[13:04] I'm not a mechanic. I hadn't worked on a car since auto shop back in high school, but I started thinking about my car and I said, “Brice, look, okay, right. If it's real, it’s real. If we have to do something, we have to do something, but do me a favor. Now when I stick my key in the door, it unlocks the doors.” He says, “Yeah, it's got power locks.” “It unlocks the trunk, it unlocks both doors.” He says, “Yeah, it's one of the first Power Lock systems ever invented. It was put in this generation of Mercedes.” “But it doesn't work electronically, it's not like it's a sound of electric motors and gears. I hear a sucking sound.” He says, “Yeah, it's got a vacuum pump. This car was very innovative. It has a vacuum pump in it and an actual vacuum reservoir that stores vacuum so that all the automated systems are run on this vacuum pump. Vacuum provides the power.” And I said, "Okay, well, where does it get the vacuum from?” He says, "Well there’s a vacuum pump that sits on top of the main crankcase right by the intake manifold.” And I said, "Okay Brice, look, I don't know anything about this, but it makes sense to me that if you've got a spinning gear vacuum pump that's being driven on top of your box there and it's right near your intake manifold, it's got a spinning gear on one side with vacuum and on the other side, it's got to be cooled somehow.” He says, “Yes, an oil-cooled pump.” I said, “Okay, so you’ve got a vacuum on one side and you have oil on the other side. In between the two, there's got to be some sort of a seal or a little gasket or a diaphragm or something to keep them from mingling.” All of a sudden, the phone goes dead quiet on his end. I kept going. I said, “If that little seal or gasket, if it got a little hole in it or something like that, or it wore out, then you'd have oil being sucked right from the crankcase, directly into your intake manifold.” Again, silence. I said, "Would you just do me a favor? Is that a possibility? Is that real?” He said, “I’ll look into it.”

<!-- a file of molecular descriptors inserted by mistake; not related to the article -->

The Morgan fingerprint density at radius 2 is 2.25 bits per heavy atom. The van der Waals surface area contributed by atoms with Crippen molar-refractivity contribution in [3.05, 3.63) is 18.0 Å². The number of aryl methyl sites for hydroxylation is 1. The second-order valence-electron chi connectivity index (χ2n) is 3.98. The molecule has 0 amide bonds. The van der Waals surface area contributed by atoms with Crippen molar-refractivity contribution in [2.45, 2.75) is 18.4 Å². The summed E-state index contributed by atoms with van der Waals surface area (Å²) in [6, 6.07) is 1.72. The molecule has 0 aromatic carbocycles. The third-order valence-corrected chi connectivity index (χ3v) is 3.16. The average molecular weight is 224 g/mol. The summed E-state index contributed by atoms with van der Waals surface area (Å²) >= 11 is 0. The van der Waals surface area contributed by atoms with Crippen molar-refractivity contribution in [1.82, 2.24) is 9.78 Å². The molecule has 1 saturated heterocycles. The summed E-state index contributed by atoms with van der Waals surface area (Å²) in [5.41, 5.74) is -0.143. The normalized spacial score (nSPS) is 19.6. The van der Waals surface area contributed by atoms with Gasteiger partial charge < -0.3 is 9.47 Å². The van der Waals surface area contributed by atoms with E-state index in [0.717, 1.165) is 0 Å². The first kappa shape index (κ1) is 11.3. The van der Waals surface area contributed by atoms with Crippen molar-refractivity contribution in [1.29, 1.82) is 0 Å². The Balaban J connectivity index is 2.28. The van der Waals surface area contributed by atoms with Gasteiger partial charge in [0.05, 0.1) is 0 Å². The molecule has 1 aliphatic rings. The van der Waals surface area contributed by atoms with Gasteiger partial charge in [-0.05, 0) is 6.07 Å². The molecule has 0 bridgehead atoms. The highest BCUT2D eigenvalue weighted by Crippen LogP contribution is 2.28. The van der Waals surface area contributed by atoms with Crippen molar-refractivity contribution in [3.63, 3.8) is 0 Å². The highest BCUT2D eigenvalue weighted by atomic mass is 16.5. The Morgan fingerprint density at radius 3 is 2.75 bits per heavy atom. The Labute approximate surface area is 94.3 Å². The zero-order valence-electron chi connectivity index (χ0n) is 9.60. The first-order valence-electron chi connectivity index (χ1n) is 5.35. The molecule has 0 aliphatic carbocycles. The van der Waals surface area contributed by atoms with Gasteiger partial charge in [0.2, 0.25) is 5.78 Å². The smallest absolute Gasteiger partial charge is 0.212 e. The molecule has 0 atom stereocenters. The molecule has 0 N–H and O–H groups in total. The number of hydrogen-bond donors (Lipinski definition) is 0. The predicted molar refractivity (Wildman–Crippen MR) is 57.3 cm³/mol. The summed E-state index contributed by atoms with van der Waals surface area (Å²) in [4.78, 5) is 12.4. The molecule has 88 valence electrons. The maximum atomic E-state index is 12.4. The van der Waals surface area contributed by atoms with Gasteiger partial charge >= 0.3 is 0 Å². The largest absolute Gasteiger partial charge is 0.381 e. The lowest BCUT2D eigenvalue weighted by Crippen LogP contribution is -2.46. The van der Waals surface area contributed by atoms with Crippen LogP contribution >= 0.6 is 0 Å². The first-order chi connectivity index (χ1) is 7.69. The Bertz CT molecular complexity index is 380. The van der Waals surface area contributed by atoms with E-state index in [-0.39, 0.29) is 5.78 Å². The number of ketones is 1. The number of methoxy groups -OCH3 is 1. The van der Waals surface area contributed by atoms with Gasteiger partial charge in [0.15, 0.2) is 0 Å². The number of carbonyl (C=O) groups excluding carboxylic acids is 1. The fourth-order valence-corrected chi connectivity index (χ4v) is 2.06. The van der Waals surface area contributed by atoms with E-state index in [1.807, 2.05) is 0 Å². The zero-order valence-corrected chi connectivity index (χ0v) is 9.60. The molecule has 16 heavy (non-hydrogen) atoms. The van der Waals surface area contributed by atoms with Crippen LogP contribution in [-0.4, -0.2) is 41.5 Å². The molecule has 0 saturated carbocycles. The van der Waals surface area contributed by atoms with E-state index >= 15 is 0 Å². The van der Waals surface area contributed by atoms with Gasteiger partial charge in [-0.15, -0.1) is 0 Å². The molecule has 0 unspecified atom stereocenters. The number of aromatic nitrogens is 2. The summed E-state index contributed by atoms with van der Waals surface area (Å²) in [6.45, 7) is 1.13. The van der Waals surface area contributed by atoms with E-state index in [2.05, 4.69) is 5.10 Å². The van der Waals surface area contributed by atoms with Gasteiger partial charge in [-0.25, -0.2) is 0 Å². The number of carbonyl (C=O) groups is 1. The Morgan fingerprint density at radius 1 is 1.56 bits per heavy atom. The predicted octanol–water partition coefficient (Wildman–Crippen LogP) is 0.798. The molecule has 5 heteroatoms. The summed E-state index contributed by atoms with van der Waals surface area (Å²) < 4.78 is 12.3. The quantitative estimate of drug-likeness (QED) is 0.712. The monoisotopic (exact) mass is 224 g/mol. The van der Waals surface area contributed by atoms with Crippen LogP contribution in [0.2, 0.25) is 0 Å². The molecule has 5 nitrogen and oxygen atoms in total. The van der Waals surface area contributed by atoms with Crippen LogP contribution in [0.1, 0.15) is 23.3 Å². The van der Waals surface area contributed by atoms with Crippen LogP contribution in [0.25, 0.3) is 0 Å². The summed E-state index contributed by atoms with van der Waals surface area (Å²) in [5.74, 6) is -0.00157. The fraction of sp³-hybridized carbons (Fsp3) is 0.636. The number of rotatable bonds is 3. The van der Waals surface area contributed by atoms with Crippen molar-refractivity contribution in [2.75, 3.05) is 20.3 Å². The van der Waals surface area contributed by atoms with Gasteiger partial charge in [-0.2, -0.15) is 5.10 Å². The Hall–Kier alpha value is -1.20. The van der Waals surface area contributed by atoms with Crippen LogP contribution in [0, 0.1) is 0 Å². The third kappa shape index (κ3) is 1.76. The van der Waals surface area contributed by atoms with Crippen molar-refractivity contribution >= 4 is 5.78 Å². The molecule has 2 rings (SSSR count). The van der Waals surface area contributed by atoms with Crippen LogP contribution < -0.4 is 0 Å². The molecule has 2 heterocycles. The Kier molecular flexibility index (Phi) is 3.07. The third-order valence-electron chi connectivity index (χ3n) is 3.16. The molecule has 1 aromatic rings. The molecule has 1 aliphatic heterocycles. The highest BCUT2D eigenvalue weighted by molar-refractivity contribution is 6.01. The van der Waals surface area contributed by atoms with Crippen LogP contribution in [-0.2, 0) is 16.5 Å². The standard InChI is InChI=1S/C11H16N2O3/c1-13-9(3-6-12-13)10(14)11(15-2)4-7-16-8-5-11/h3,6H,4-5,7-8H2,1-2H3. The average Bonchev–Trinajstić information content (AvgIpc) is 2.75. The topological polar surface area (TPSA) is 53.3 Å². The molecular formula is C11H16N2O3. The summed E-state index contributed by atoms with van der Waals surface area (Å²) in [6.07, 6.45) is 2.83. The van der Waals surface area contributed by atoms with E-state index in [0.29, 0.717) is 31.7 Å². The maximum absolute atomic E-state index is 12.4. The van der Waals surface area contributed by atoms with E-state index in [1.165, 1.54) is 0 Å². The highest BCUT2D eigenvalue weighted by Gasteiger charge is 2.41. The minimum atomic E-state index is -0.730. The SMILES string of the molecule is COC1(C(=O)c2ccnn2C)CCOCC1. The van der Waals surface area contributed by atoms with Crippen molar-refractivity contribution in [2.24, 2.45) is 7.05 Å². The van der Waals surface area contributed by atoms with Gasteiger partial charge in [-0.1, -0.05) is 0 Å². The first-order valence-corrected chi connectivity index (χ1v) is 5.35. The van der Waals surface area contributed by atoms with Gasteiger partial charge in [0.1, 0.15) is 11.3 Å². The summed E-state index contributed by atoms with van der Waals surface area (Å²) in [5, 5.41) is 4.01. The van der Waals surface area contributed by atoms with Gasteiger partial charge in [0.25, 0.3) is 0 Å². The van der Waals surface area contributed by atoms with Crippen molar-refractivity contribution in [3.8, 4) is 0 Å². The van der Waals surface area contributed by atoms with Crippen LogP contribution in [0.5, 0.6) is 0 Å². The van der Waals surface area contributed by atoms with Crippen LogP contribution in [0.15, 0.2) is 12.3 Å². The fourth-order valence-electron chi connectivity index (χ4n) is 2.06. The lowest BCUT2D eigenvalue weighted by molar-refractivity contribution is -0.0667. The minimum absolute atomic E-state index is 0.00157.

The Solution